Finally, on 22 November will be the Last Sunday after Pentecost: The Reign of Christ. On this day we wrap up the year of telling and reflecting on the Gospel, the εὐαγγέλιον (evangelion), the story of Jesus Christ and the Good News that it is for us and for the world by speaking of Christ as reigning over all Creation. This is the leader and ruler who embodies justice, peace, humility, compassion, mercy, and love. This is the king who values each subject more than the throne or the glory and seeks to raise each of us to a share in those estates. We read and re-read scripture and hear Jesus speaking to the disciples and to us about the nearness of the Kingdom of God, only to realize in our relationships, our prayers, and in the movement of the Spirit in our lives just how near it is. Uncomfortably so, at times. We also close this short season by finishing where we began and looking to our future, thinking of All Saints Day, and the coming Last Day when we will all join Christ the King in the fullness of the Kingdom of God. We remember what we have seen of this king’s glory thus far and we look ahead to the world without end when we will know that glory, not in a mirror, dimly, but face to face. Once again, we remember our future.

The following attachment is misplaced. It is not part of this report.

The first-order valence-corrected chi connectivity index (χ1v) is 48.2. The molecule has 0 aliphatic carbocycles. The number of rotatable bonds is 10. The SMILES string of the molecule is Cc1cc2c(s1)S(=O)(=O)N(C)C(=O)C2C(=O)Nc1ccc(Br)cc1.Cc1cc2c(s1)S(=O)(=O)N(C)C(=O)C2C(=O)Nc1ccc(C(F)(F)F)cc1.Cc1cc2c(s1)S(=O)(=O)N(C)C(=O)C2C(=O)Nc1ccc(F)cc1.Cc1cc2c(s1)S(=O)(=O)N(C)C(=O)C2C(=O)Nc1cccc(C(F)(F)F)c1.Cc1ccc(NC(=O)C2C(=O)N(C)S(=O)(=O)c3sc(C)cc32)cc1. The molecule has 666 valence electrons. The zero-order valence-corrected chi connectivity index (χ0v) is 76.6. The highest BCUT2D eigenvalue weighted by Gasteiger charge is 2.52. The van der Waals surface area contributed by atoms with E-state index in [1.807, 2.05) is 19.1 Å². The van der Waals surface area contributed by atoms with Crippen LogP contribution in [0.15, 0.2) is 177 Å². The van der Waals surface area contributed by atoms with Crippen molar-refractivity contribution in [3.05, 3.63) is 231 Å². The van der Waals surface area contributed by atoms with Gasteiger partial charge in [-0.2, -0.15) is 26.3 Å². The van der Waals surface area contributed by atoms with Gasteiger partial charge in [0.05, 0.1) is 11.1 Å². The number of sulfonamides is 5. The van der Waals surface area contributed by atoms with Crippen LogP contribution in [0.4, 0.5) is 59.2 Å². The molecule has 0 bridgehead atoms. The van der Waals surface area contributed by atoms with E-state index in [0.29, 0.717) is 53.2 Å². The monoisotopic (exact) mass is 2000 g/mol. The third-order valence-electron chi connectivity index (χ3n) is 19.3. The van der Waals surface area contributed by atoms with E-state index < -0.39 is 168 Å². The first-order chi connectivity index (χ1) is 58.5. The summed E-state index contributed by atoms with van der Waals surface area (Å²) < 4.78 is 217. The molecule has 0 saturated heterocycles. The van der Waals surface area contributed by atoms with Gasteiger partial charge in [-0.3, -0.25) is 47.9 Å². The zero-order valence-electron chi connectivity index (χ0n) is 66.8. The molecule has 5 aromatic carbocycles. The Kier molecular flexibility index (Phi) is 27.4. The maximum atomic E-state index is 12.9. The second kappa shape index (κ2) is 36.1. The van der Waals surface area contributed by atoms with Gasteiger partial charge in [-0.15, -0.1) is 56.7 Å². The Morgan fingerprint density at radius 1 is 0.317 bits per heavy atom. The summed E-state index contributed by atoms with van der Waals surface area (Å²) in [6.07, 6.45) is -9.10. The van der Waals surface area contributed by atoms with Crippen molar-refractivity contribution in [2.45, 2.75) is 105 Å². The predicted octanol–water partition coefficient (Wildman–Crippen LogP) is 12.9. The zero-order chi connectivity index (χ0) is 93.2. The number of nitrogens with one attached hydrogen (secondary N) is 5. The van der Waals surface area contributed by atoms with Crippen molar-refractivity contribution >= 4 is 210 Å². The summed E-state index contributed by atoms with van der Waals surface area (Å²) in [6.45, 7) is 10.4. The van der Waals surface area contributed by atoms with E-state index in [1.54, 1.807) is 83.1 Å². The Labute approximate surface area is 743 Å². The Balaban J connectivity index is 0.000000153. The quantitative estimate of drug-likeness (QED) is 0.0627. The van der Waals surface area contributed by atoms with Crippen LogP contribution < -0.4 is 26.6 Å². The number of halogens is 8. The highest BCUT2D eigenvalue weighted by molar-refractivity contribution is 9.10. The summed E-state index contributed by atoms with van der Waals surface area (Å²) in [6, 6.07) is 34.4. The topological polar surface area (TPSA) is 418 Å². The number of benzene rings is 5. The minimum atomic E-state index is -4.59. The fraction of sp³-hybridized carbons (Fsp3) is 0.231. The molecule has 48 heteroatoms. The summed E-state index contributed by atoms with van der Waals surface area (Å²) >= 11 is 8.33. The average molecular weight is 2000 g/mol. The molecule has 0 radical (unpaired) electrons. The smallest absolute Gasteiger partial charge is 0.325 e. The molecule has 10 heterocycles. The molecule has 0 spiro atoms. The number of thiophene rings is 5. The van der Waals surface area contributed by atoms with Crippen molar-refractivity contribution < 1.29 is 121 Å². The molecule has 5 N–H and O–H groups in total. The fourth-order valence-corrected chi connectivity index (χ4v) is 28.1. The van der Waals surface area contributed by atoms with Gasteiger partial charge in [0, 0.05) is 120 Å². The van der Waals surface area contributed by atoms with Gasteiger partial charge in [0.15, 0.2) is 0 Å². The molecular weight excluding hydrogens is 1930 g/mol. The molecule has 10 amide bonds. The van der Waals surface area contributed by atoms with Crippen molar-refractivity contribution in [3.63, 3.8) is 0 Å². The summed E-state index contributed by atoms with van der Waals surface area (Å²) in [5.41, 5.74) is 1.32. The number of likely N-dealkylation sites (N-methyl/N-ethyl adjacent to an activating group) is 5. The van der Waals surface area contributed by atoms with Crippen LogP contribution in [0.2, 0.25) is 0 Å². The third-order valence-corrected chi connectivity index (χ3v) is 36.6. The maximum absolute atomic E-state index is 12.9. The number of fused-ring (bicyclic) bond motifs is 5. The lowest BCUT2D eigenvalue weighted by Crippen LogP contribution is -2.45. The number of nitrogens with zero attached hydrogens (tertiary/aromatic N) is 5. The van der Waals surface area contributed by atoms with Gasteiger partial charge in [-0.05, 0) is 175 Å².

This strange season of living as the ten bridesmaids, remembering and anticipating the wedding feast all at the same time, has been amplified this year by the circumstances in which we find ourselves. The pandemic all around us which creates ever-changing advice and restrictions on movement and socialization gives us a feeling of being neither here nor there. The great anxiety about the American presidential election was nearly a week of an entire country feeling neither here nor there. (Along with many of us in one of its neighbouring countries.)
In so many ways, we find ourselves standing in that doorway—a portal between one place and another—but not fully standing in either one. We stand neither here, nor there, but in between. This season of recollection and planning ahead, of remembering our future, can be an unsettling one. Some of our recollection is sombre, some is joyful, some leaves us feeling mixed. But at the centre of it all, even in our deepest unsettlement, is the figure of Christ. It is around Christ that the saints all circle, it is in Christ that we know the perfect freedom of Godly service, it is to show forth the light of Christ in the world that we gather as a parish community, and it is at the seat of Christ the King that we will all gather for eternity.
Amongst all of the uncertainty and the feelings of neither here, nor there, the constant figure and the still point on which we may hang all of our joys, our sorrows, our dreams, and our hopes, is Christ. Our faithful, loving, sure and certain hope; our ever-present God who never leaves us and who has walked with us through all that came before, who waits for us in what is to come, and who stands with us in the doorway, the sign of the future that we remember.
May this in-between time be one filled with dreams, inspired memories, possibilities, visions, and blessings for each of you.
Yours in Christ,
The Rev. Andrew Rampton +
This letter was written for the Parish of Holy Trinity, Winnipeg, for the Twenty-third Sunday after Pentecost (Proper 32), 8 November 2020.